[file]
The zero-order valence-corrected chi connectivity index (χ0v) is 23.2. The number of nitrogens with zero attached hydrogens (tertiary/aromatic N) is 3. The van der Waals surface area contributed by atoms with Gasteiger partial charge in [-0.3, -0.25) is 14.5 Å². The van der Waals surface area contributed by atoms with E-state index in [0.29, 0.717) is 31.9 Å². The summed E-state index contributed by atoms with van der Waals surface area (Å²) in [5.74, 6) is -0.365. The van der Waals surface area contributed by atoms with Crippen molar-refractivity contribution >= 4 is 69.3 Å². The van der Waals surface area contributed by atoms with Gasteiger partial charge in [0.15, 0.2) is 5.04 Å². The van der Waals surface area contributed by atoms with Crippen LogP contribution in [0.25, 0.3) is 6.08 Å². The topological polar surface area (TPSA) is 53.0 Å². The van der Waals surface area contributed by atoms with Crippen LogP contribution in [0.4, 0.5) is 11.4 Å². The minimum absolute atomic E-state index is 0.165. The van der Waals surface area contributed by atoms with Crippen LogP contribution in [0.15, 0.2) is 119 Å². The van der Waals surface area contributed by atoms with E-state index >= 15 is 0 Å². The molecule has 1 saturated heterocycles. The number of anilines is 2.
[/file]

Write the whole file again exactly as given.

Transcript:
The zero-order valence-corrected chi connectivity index (χ0v) is 23.2. The number of nitrogens with zero attached hydrogens (tertiary/aromatic N) is 3. The van der Waals surface area contributed by atoms with Gasteiger partial charge in [-0.3, -0.25) is 14.5 Å². The van der Waals surface area contributed by atoms with E-state index in [0.29, 0.717) is 31.9 Å². The summed E-state index contributed by atoms with van der Waals surface area (Å²) in [5.74, 6) is -0.365. The van der Waals surface area contributed by atoms with Crippen molar-refractivity contribution >= 4 is 69.3 Å². The van der Waals surface area contributed by atoms with Gasteiger partial charge in [0.15, 0.2) is 5.04 Å². The van der Waals surface area contributed by atoms with Crippen LogP contribution in [0.25, 0.3) is 6.08 Å². The topological polar surface area (TPSA) is 53.0 Å². The van der Waals surface area contributed by atoms with Crippen LogP contribution in [0.4, 0.5) is 11.4 Å². The minimum absolute atomic E-state index is 0.165. The van der Waals surface area contributed by atoms with Crippen LogP contribution in [0.15, 0.2) is 119 Å². The van der Waals surface area contributed by atoms with E-state index >= 15 is 0 Å². The molecule has 1 saturated heterocycles. The number of anilines is 2.